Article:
Monthly Archives: March 2005


For some folks, hosting a blog is like making regular entries in a journal.  However, this writer is motivated by something more.  I want Elvis fans to enjoy this blog and return to it regularly.  But first they have to know it exists.  Internet search engines are of limited help in the beginning.  If you type Elvis Presley into Google, you will find 2 zillion links, and ELVISBLOG is way down at the bottom of the list.  The more hits your site gets, the higher up the list you move.


So, it was my good fortune to do a blog article on Riley Keough Presley a few weeks ago.  Fully 75% of the visits to ELVISBLOG so far have been to read about Elvis’ granddaughter.  It is highly probable that most of these hits were from young men intrigued with this 15-year-old beauty, and who had to be disappointed to find only text.  Well, I’m writing about Riley again to hype ratings, but I’ll give back something to those folks searching for pictures of her.  Click on this: 


It is a March 23 article about the new Christian Dior perfume “Miss Dior Cherie.”  Described as having the scent of sugar and spice, it will be embodied by Riley Keough Presley in a global print campaign to be launched in May, followed by television spots.  The article features a striking picture of Riley.


© 2005  Philip R Arnold


Remember the news back in December about show business mogul Robert Sillerman acquiring 85% of Elvis Presley Enterprises from Lisa Marie for $100 million.  Well, Sillerman has been at it again.  On March 18, he announced a $167 million deal to buy 19 Entertainment Ltd.  This is the British-based firm that created the “Pop Idol” format in the United Kindom and more than 30 other countries, including the extremely successful “American Idol” on Fox TV, the number 1 show in prime time.


Wall Street was obviously impressed with the move to combine Elvis and American Idol under the same roof.  The price of shares in Sillerman’s company, called Sports Entertainment Enterprises, jumped from $16.91 to $26.73 the day of the announcement.  If you want to track how the House of Elvis and Idol is doing, the ticker symbol is CKXE (I wonder how they came up with that?).


Sillerman said he wants to develop entertainment content that is compelling but not necessarily dependent on the existing distribution model of TV networks and movie studios.  Instead, he wants to move in the direction of entertainment delivered digitally through such mobile outlets as telephones and personal computers.  Sounds like pretty soon we’ll be able to watch Elvis movies on our phones.  Cool.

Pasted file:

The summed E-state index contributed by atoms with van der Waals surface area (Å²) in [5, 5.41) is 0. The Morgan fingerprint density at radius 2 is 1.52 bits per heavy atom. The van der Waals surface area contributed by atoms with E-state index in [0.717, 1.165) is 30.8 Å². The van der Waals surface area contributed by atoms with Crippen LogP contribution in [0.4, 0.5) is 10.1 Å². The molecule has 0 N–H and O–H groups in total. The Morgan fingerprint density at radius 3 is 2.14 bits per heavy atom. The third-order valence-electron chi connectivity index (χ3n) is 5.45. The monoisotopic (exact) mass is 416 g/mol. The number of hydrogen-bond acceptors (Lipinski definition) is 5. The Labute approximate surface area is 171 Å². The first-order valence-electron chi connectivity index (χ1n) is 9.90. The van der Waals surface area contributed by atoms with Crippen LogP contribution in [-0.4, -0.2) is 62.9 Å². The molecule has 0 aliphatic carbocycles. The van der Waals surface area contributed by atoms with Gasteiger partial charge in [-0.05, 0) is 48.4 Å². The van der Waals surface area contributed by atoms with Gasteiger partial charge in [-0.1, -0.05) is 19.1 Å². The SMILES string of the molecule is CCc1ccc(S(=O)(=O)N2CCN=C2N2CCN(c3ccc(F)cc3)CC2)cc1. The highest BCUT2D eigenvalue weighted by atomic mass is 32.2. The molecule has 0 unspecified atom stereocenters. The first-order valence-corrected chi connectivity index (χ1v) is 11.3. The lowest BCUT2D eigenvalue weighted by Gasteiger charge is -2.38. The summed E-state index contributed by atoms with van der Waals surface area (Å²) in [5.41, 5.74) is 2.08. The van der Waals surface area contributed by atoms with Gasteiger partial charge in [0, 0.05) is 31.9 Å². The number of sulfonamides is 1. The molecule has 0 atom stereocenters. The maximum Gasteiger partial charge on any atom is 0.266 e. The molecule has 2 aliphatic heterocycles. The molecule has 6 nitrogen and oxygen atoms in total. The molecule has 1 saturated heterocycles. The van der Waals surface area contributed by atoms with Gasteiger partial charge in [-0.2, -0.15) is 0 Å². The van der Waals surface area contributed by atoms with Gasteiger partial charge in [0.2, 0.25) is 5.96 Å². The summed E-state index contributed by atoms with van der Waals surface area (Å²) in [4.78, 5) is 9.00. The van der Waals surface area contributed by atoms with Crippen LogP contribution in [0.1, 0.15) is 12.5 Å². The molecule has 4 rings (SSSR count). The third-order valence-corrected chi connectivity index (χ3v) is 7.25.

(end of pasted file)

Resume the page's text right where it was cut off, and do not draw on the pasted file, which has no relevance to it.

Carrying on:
© 2005  Philip R Arnold


When the first news of the Graceland Cellars wines came out, I winced a little,  “Gee,” I thought, “haven’t we gone far enough with the marketing of Elvis?”  My worst fear was that they would put some kind of low-grade junk in those bottles, based on the assumption that Elvis fans would never open them. Well, maybe I was wrong.


Earlier this week, posted a link to the “Cheers To Wine And Food” website, which contained a very complimentary article on Graceland Cellars wines.  It noted that Wine Business Monthly magazine named Graceland Cellars one of the hottest small wine brands of the year.  Of course, that has to do with sales.  I was still curious about quality.


Then I read that the 2001 Jailhouse Red Merlot won a gold metal at the 2004 International Eastern Wine Competition.  I checked out their website, too, and sure enough, Jailhouse Red Merlot was one of five gold medal winners in the “Merlot To $15” category.  There were 22 silver and 36 bronze winners, so the Elvis wine beat out a lot of competitors.


Another link led me to the whole metaphor wine description thing issued in press releases.  Listen to this: “The 2001 Jailhouse Red Merlot is young and lively, with aromas of berries and fresh herbs.  Oak aging is evident from toasty vanilla flavors and the supple tannins of a classic Merlot.”  Sounds good to me.


© 2005  Philip R Arnold


I get several record and CD collectors’ magazines and catalogs in the mail every month.  One that came in this week had an advertisement for a book titled “MY BOY ELVIS:  The Colonel Tom Parker Story.”  It had a cover price of $22.00 but was on sale for $4.95.  Why do you think it was marked down so much?  Maybe because nobody wants to buy the stupid thing!  Duh!


Who did the author and publisher think were their potential customers?  Elvis fans?  Yeah, right.  I’ve never met an Elvis fan who had a good word to say about Col. Parker.  We all know how much of Elvis’ earnings he skimmed off the top for himself.  And the way Parker treated Scotty Moore, DJ Fontana, and Bill Black was absolutely shameful.


The book’s title alone is an insult to Elvis and a turn-off to us faithful in Elvisworld.  The ad only made things worse, with excerpts like these:  “…backstabbing and back-room dealings to get Presley’s managerial contract…”  “He… took pride in conning the public.”  Did they really think that kind of description would make us want to buy the book?  I wouldn’t read this book even if it was free.  Oh, that reminds me.  My wife scans these catalogs to find Elvis stuff I don’t already have to order for my birthday and Christmas presents.  I better tell her to forget about “MY BOY ELVIS.”


© 2005  Philip R Arnold